The Angry Brigade, Bush Theatre
Friday 8th May 2015
Today, terrorism means killing as many innocent people as possible. Fear is created by completely random attacks, so that no one feels safe. But there was a time, in the past, when political anarchists would focus their attacks on selected targets and avoid civilian casualties. For a year, begining in August 1970, the Angry Brigade brought armed struggle to Britain, setting off some 25 bombs, mainly aimed at the property of the rich and powerful (although one person was slightly injured). But they were a serious embarrassment to reactionary Tory prime minister Edward Heath and the whole Establishment.
At the end of the 1960s, British society was riven by conflict. Waves of industrial strikes were countered by a Tory government determined to pass laws which penalised the trade unions. Class war was in the air. In this heady atmosphere, many young people were radicalised, moving from student activism to outright revolt. A small handful of them formed the Angry Brigade and embarked on a mission to fight back against the Tories — by any means necessary. Their actions included using small home-made bombs against targets such as banks, boutiques, embassies, the Miss World contest, judges and several top Tory MPs. These were announced by communiqués, written in the language of the left counterculture and of the French situationists, and were, needless to say, incomprehensible to the police.
Part One of James Graham’s outstanding documentary about the Angry Brigade is called The Branch and opens in a basement in Scotland Yard where traditional-minded detectives are puzzled by these mysterious actions. Young detective Robert Smith struggles to get his head around a world of other young people he doesn’t remotely understand, so the piece begins by exploring and explaining a world we have lost: a place of radical hippies, enraged students, alternative bookshops and rock music. It puts the Angries into their social and political context, and shows how the whole of late 1960s progressive culture was bewildering to “straight” society.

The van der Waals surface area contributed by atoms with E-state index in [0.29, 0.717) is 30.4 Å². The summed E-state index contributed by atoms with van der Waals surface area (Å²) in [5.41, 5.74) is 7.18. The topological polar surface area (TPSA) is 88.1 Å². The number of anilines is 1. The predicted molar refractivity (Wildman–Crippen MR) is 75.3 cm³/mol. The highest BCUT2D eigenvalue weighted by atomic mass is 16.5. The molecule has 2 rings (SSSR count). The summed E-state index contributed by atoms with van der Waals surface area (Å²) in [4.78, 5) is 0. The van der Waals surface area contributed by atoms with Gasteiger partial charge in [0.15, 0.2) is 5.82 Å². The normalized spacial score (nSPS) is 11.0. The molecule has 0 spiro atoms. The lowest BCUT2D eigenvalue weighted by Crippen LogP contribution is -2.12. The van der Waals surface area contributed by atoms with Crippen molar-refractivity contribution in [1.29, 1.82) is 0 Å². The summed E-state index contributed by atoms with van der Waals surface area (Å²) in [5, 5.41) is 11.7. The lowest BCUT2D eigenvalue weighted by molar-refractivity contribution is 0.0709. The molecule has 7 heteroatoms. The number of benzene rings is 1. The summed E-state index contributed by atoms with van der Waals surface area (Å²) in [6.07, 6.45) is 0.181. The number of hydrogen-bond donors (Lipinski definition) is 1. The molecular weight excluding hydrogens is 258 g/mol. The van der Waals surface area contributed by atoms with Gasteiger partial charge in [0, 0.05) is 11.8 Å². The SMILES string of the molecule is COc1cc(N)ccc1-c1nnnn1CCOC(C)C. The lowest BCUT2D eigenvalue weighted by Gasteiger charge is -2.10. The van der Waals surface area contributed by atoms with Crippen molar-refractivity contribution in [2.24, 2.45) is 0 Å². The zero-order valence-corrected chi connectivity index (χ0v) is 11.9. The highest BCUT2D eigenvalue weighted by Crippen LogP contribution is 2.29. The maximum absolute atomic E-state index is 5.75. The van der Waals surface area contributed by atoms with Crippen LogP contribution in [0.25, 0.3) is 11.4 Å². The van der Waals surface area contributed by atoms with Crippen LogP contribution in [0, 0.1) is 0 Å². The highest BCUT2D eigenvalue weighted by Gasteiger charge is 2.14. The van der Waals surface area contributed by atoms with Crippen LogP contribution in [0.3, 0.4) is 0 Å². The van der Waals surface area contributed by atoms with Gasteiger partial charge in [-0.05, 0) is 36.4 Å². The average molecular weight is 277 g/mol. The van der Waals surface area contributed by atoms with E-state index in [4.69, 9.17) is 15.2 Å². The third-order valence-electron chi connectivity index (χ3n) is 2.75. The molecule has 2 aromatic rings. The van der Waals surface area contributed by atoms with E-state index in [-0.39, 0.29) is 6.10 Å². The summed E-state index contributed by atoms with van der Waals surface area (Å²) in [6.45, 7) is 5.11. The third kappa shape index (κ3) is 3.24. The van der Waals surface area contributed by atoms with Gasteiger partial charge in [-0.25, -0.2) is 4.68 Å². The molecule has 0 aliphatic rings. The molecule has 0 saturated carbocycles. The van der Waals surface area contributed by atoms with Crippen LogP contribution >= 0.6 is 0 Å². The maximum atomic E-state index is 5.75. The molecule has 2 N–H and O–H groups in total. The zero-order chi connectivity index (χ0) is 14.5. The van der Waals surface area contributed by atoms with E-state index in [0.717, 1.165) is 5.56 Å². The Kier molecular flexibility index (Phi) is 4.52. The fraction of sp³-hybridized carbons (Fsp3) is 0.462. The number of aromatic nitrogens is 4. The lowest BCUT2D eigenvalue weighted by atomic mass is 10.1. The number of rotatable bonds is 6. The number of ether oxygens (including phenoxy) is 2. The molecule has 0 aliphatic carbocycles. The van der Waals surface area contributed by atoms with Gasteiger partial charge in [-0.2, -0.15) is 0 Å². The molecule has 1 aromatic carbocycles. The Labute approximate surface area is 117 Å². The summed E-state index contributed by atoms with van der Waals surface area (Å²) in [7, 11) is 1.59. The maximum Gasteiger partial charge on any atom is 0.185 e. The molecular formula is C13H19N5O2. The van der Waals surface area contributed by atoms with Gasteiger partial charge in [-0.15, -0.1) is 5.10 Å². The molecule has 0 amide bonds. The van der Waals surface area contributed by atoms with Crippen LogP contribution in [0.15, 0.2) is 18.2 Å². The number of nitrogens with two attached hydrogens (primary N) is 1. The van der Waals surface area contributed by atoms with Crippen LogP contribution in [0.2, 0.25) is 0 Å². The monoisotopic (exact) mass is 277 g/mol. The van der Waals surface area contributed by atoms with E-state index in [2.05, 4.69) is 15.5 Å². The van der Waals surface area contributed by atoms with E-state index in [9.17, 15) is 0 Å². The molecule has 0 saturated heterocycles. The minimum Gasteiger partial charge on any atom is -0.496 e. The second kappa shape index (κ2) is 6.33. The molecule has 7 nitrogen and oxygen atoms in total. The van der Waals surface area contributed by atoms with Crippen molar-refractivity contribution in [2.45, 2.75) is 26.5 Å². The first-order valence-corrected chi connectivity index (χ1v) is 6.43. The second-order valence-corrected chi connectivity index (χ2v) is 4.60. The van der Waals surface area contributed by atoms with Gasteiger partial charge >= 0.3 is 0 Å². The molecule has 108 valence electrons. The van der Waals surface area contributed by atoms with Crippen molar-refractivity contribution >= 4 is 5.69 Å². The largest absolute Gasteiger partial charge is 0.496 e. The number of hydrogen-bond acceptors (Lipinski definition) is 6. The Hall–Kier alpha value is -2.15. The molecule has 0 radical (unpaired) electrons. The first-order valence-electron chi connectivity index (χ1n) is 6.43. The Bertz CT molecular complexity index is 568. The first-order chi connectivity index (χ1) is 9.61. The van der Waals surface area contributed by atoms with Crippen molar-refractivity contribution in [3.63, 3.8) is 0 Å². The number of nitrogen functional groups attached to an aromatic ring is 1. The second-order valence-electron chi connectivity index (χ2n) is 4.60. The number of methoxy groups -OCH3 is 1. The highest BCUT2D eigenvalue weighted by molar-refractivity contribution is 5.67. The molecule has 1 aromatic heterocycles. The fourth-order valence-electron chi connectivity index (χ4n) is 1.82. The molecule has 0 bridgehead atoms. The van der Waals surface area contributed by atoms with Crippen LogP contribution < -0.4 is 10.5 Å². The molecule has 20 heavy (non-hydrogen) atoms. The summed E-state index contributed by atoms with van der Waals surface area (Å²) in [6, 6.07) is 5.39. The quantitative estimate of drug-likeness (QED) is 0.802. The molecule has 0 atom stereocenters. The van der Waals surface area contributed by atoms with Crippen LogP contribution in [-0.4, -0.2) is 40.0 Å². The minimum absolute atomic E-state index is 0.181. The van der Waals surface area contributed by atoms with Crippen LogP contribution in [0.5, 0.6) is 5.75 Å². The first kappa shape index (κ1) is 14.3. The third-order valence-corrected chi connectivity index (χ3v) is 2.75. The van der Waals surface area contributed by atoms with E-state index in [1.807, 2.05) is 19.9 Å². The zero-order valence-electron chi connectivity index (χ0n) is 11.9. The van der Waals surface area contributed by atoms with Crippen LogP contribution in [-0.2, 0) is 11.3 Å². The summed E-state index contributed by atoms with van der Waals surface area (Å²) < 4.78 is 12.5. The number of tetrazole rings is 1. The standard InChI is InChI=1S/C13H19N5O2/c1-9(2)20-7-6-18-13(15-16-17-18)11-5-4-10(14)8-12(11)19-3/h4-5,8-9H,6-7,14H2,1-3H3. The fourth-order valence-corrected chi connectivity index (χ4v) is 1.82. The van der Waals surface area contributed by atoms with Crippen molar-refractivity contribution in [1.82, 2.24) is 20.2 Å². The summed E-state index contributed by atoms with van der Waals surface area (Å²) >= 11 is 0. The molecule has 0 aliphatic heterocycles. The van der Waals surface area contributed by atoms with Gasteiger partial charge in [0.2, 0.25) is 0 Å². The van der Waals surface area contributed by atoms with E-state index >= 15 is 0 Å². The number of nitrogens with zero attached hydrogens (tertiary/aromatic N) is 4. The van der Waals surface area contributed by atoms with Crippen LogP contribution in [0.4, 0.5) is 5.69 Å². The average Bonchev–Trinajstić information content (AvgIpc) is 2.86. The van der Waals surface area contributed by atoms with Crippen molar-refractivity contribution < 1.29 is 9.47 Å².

Led by Smith, a team is formed — DC Morris, WPC Henderson and WPC Parker — and they investigate the hippie underground. The beguiling thing about Graham’s inventive account is that he imagines that these staid young police officers are changed — their minds blown — by the ideas they encounter in their research. James Grieve’s imaginative production, with its fab soundtrack, jazzy projections and air of anarchy, offers an attractive and informative piece of info-drama. In particular, Smith’s crucial insight — that you can catch perpetrators by following the web of their social interactions — is put centre stage, using red ribbons and red thread.
Then, in Part Two, called The Brigade, we are welcomed inside the home of these activists: 359 Amhurst Road. We watch how they take down doors and knock down walls, liberating the architecture as well as their minds. Most radical of all they have a toilet with no door, thus abolishing the concept of privacy. Using songs from musicals, from television adverts, and from rock music (a great riff from Hawkwind), this section explores the relationships between John, Jim, Anna and Hilary, and shows how their backgrounds (whether privileged or working class) were a factor in their radicalisation. This part is full of lefty ideas, of revolutionary rhetoric and of psychological insight.
Grieve’s production, for Paines Plough and Theatre Royal Plymouth, throbs with exciting theatrical effects, and Graham’s text is politically insightful — he has clearly drunk from the deep well of 1968er ideas so the piece is brilliantly imaginative as well as informative. It is a documentary with no trace of dusty research; like a vinyl rock record, it has the power to transport you to another place. As well as a good design by Lucy Osborne, the appealing performances from a super cast of four — Mark Arends (Smith/John), Pearl Chanda (Henderson/Anna), Harry Melling (Morris/Jim) and Lizzy Watts (Parker/Hilary), who also play other roles — mean that The Angry Brigade is a thrilling and highly enjoyable evening. It brims with youthful idealism and political commitment, and is full of questions about how to live life and fight the power. Right on!
This review first appeared on The Arts Desk, 8 May 2015